I lamented recently about the difficulty of figuring out a late policy that I could live with. Everything I could think of felt random. There are time-honored policies like ten points off for every day late and a flat ten points off no matter how late. I have dealt with complicated systems for excuses and documentation for extenuating circumstances. The more I think about it, however, the less sense it all seems to make, and Holly Pappas’s post last week tells me that I’m not the only one struggling to find the right balance.
Finding a fair policy is not a new issue for me. I wrote about my confusion with choosing a fair late policy a couple of years ago. I have been bothered particularly that late policies seem to be more about obedience and time management than pedagogy and the best ways to support writers. After all, it’s highly unlikely that giving a student an extra day will completely derail what I do in class or how the student progresses during the term.
On the other hand, I didn’t want to choose a system that made extra work for me. I didn’t want to keep up with requests for extensions or the range of needs of different students. I imagined nightmare scenarios where one student needs an extra day, another has a doctor’s note and needs three days, and some third student just wants to turn the work in a few hours late. Who wants to manage that kind of complexity? Certainly not me. I wanted to put the work and the onus on students’ to-do list, rather than mine.
As I worked on my syllabus, I found myself returning to Nels P. Highberg’s discussion of late policies in ProfHacker. I still like his policy of giving everyone a free one-week extension, but I found myself unsure how to communicate the idea effectively. I didn’t want to end up with a situation where students simply ignored the due date. Unsure of the solution, I did what anyone in my situation would—I Googled for late policies.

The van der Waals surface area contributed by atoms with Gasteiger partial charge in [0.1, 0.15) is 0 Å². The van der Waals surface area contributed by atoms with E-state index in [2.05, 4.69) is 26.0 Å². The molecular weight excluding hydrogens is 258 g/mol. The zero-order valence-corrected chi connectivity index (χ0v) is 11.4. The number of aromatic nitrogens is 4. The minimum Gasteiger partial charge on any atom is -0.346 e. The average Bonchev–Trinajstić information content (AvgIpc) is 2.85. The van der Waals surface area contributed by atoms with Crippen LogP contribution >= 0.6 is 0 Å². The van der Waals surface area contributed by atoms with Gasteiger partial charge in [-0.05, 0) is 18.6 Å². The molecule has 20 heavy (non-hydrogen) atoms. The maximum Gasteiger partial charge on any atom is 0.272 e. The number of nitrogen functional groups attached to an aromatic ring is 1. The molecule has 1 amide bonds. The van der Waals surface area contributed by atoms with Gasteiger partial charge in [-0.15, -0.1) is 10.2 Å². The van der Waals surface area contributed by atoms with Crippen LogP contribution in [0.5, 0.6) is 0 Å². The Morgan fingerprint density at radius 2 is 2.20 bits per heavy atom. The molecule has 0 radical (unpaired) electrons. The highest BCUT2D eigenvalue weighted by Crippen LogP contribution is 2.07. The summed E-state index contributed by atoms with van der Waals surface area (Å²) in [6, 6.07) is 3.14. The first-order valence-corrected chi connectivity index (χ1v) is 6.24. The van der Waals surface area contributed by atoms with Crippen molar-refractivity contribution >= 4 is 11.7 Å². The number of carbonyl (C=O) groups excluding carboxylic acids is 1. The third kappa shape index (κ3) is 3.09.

I found a lot of random late policies, but ultimately l happened upon Reed Gillespie’s “A Late Work Policy That Supports Learning.” Gillespie sets due dates (the date the work is due) and deadlines (the last date the work will be accepted). I combined Gillespie’s language with Highberg’s one-week extensions, and finally had a system I liked. Here’s what I came up with:
Late Policy: You will compose major assignments, which will be posted on Scholar [Virginia Tech’s installation of Sakai]. Each unit will have a due date, a grace period, and a deadline:
- A due date is the day that your major assignment is due. Every student has a one-week grace period after the due date during which the assignment can still be submitted.
- The grace period occurs between the due date and the deadline. Work submitted during the grace period will be marked as late in Scholar. There is no grade penalty for work submitted during the grace period; however, we will not work on the assignment in class after the due date nor will I provide substantial feedback on your work in progress or final submission after the due date.
- A deadline comes one week after the due date and is the final day that an assignment will be accepted. After the deadline, Scholar closes the assignment, and you will no longer be able to submit your work. You will receive a zero for any work that is not submitted by the deadline. There are no extensions on deadlines.
It feels like a perfect system. No matter what issue students have, they have options to give them a little more time. There are benefits to meeting the original due date. Our course management system does the record keeping so I don’t have to. Finally, students learn about the importance of planning and time management.
So far, I have had good response from students. I have already had a couple tell me that they have an event coming up that the policy will help them with. I’ll let you know how it works later this year, after students and I have had a chance to try it out. In the mean time, if you want to ask how it is working or share your own late policy, just leave a comment below or drop by my page onFacebook or Google+.
[Photo: Clock by Earls37a, on Flickr]